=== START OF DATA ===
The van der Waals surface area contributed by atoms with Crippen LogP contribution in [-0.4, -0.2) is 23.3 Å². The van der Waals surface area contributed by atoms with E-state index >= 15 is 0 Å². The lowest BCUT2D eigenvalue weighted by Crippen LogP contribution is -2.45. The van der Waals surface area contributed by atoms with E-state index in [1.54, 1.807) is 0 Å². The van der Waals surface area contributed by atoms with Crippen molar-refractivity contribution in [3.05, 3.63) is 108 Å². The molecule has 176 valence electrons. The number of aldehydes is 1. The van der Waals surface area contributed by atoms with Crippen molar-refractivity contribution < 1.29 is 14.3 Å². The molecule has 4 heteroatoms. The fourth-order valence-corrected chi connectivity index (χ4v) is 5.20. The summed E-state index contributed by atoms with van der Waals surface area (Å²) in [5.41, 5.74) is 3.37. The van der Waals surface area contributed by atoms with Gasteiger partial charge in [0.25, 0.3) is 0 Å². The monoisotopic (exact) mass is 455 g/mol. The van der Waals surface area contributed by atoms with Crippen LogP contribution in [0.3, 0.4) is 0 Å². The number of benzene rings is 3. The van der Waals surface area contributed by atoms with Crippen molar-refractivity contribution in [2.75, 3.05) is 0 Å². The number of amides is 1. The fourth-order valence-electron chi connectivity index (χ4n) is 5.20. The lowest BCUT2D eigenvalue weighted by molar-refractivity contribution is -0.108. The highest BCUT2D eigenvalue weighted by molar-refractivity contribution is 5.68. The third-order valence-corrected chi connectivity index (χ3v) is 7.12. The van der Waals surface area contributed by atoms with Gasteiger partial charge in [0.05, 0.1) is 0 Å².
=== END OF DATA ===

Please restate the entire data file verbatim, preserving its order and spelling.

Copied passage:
The van der Waals surface area contributed by atoms with Crippen LogP contribution in [-0.4, -0.2) is 23.3 Å². The van der Waals surface area contributed by atoms with E-state index >= 15 is 0 Å². The lowest BCUT2D eigenvalue weighted by Crippen LogP contribution is -2.45. The van der Waals surface area contributed by atoms with E-state index in [1.54, 1.807) is 0 Å². The van der Waals surface area contributed by atoms with Crippen molar-refractivity contribution in [3.05, 3.63) is 108 Å². The molecule has 176 valence electrons. The number of aldehydes is 1. The van der Waals surface area contributed by atoms with Crippen molar-refractivity contribution < 1.29 is 14.3 Å². The molecule has 4 heteroatoms. The fourth-order valence-corrected chi connectivity index (χ4v) is 5.20. The summed E-state index contributed by atoms with van der Waals surface area (Å²) in [5.41, 5.74) is 3.37. The van der Waals surface area contributed by atoms with Gasteiger partial charge in [0.25, 0.3) is 0 Å². The monoisotopic (exact) mass is 455 g/mol. The van der Waals surface area contributed by atoms with Crippen LogP contribution in [0.3, 0.4) is 0 Å². The number of benzene rings is 3. The van der Waals surface area contributed by atoms with Crippen molar-refractivity contribution in [2.75, 3.05) is 0 Å². The number of amides is 1. The fourth-order valence-electron chi connectivity index (χ4n) is 5.20. The lowest BCUT2D eigenvalue weighted by molar-refractivity contribution is -0.108. The highest BCUT2D eigenvalue weighted by molar-refractivity contribution is 5.68. The third-order valence-corrected chi connectivity index (χ3v) is 7.12. The van der Waals surface area contributed by atoms with Gasteiger partial charge in [0.05, 0.1) is 0 Å².